The private experience of the orgasm, mine in this case for making this piece, this intimate private experience and the je ne sais quoi-ness of it all is recorded in a way that then abstracts it into numbers using an electronic sensor to record the orgasm. How? It’s always a hurdle for me to explain! I hacked a telemarketers headset, and replaced the mic with CO2 sensor. The sensor was connected to a microcontroller, which was hooked up to a computer running a software program that recorded the fluctuating values of parts per million of CO2 emanating from my breath. I took the numeric recording and applied my own scientific method to it, as you said. I took the data and massaged it, as data-ists and statisticians say, which I find so comical, and I created an algorithm from it. I applied the algorithm to two different instruments for output to produce both a scent and a form. I applied the algorithm to a perfume formula to create the scent. I plotted the algorithm in 3D space on a CAD software program, which allowed me to have it 3 dimensionally cut by a CNC routing machine. This produced a sculpture.

There’s a Neils Bohr law about light. It goes, you can observe light as either a particle or a wave, depending on the instrument you use to observe it. You see what you want to see, in short.

In this work, Orgasmic Exhalations, I represented this orgasmic breath in a semi scientific and aesthetically clinical way, but what is most important about it all was that the same breath, the same exhalation data, was used to make both a scent and a form, depending on the instrument I used to observe it. This work is about the production of desire as its base material, the digital distribution of intimacy as its method of creation, and results in two forms that confront the viewer with various perceptual questions. (I hope!) Answers to which are unknown. I like watching the process of inquiry. There is also something gendered about this, the perfume as feminized and the machine sculpted form as masculinized, and the space of the installation is what I’m interested in as the space in between this binary, between the zeros and ones of production.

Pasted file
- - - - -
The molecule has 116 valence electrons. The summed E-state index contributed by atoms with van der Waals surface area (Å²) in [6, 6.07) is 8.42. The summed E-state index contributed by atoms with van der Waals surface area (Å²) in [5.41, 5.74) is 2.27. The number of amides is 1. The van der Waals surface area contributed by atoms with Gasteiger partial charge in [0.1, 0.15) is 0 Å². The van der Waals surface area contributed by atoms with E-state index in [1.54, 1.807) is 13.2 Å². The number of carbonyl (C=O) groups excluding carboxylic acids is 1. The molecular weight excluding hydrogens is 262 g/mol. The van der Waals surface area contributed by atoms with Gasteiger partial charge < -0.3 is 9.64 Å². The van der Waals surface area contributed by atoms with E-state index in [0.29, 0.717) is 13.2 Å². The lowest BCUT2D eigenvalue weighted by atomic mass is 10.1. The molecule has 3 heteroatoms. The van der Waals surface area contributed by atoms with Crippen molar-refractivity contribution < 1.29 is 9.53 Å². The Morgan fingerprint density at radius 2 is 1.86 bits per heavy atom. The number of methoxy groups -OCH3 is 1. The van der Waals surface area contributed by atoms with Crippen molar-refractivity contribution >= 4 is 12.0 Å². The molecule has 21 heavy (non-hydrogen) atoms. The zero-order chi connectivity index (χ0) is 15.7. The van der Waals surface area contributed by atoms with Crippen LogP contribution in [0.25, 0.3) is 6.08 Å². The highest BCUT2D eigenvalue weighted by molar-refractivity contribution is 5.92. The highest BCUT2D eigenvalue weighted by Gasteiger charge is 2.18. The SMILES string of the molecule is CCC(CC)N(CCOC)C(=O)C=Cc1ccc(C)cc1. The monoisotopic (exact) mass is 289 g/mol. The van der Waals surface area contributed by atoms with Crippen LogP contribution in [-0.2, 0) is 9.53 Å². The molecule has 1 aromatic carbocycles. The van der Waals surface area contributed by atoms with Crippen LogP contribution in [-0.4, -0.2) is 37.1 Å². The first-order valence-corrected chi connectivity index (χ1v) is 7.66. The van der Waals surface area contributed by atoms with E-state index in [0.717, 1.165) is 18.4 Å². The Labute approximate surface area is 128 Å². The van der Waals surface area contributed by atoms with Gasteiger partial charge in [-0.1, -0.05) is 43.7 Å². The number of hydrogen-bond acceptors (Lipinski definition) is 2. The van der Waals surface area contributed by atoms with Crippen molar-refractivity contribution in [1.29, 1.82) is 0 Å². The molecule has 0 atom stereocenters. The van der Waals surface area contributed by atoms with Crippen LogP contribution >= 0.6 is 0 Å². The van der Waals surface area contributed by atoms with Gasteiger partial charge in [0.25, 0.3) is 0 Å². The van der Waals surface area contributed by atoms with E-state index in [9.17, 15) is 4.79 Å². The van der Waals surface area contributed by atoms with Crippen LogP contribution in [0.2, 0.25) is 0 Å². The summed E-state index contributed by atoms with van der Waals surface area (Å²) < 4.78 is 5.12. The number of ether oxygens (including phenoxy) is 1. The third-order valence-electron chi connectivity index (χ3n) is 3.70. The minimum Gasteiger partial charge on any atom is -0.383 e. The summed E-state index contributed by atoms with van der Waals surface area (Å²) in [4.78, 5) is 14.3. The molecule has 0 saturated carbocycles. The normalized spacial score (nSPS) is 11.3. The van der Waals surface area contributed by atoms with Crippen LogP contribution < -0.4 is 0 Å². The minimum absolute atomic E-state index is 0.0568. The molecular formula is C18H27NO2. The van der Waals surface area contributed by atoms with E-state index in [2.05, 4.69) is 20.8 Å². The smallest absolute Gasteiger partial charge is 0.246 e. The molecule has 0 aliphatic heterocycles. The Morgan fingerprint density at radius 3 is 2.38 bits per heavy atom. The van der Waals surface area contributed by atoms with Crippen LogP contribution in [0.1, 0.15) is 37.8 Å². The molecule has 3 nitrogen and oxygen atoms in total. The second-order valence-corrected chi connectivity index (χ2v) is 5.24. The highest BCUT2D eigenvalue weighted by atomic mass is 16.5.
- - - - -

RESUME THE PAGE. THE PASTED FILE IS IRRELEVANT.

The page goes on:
Meaker: Can you describe the scent of the perfume?

Pohan: It happens to smell a bit like turpentine, a bit earthy, but also slightly like burnt plastic. I chose two essences, rosemary and myrrh, and the combination of the two and the alcohol to carry it produced this smell.

Meaker: It's interesting, too, that the expression of a woman's orgasm could be perceived as masculinized. Makes these definitions of gender all the more arbitrary, however hammered in they may be.

Pohan: There is something problematic in the potential male gazey-ness of it. Well the hammering in is what causes a lot of pain and suffering. Its real in that sense, a concrete effect on the body these constructs that are habitually reperformed binarily.